Sandy's analysis of the work's famously problematic prologue assumes that Lucius is the narrator, but that has been questioned by a number of scholars, and one misses especially a reference to the article of Smith, which argues that the speaker is an anonymous Plautine prologus.[[15]] Sandy's analysis of the term 'Milesian' as 'made-in-Greece' (p. 234) is important,[[16]] and he provides a good brief account (pp. 235f.) of the crucial passage of Photius comparing the extant Onos and the lost Greek Metamorphoses. But the chief contribution of this chapter is the comparison of the Met. with Greek novels (pp. 242- 51), sharing much with Sandy's article in ANRW.[[17]] This importantly stresses that the papyrus discoveries of Greek low-life novels such as the Iolaus narrative and Lollianus' Phoinikika provide important predecessors for Apuleius.[[18]] Sandy's view of Apuleian allusion here seems rather ambivalent: he can state that 'Apuleius rarely develops and sustains literary imitation beyond isolated phrases' (p. 252), but also that 'Apuleius' use of literary allusion is far more complex than appears to be the case in any of the Greek novels . . . one finds here subtleties worthy of Alexandrian writers and their Roman disciples in the Augustan period and what would now be called intertextuality' (p. 252). The latter approach would I think be that more widely held by modern Apuleian scholars, and there is now a vast bibliography.[[19]]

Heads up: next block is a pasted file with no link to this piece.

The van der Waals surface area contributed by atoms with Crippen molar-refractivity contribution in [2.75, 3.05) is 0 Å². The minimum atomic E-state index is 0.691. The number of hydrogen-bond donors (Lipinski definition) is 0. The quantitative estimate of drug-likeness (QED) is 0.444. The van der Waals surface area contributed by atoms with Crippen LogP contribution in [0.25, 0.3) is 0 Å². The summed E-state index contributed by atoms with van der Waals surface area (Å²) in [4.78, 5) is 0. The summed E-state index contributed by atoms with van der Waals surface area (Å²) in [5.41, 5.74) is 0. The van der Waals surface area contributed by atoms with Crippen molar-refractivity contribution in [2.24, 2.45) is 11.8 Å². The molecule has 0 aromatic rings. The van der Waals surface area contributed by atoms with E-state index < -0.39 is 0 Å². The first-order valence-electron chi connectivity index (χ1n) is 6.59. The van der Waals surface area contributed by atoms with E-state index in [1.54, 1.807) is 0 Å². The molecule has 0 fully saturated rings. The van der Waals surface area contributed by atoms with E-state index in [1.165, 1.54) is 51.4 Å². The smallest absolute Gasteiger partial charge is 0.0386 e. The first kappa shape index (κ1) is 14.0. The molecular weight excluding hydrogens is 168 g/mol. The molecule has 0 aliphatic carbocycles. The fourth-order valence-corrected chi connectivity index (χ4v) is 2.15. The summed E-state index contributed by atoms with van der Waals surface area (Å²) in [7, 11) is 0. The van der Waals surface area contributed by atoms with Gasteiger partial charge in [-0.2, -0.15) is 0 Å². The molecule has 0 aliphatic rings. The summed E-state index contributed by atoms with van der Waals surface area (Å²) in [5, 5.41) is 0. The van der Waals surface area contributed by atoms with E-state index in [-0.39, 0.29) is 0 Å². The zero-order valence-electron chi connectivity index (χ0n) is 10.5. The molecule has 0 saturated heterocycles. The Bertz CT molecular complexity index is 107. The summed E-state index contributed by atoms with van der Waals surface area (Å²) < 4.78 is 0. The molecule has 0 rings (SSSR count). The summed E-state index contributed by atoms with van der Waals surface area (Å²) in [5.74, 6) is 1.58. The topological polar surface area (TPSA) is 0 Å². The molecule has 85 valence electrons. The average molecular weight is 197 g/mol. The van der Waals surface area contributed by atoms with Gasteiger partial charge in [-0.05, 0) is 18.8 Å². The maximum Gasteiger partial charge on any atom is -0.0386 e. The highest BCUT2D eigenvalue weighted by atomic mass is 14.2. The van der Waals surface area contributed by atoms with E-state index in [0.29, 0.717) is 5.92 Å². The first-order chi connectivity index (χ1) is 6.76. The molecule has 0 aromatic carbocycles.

In sum, Apuleian scholars should be grateful to Sandy for his achievement in supplying the first broadly effective modern account of Apuleius' cultural and intellectual background. While this work does not provide the last word in bibliography, survey of scholarly debate or detailed analysis, there is no doubt that it provides a firm contextualisation of its author, and many useful contributions to ongoing Apuleian arguments and issues.


[[1]] S. J. Harrison, Apuleius: A Latin Sophist (Oxford 2000). The delay in the appearance of this review (entirely my own fault) has at least conferred the opportunity of comparing Sandy's views with those published in my book, which I hope will be of benefit to the reader; I must apologise in advance for the disproportionate amount of self-citation this necessarily involves, and it is not implied that my own view is automatically authoritative. In what follows, Apuleius : Apuleius Latin Sophist is abbreviated to 'ALS', and the works of Apuleius are abbreviated as follows: Apol. = Apologia, DDS = De Deo Socratis, Flor. = Florida, Met. = Metamorphoses, Mu. = De Mundo, Pl. = De Platone .

[[2]] B. Axelson, Akzentuierender Klauselrhythmus bei Apuleius (Lund 1952); J. Redfors, Echtheitskritische Untersuchung der apuleischen Schriften. De Platone und De Mundo (Lund 1960).

[[3]] F. Opeku, 'Popular and Higher Education in Africa Proconsularis in the Second Century AD', Scholia ns 2 (1993) 31-44.

[[4]] J. Glucker, Antiochus and the Late Academy (Göttingen 1978).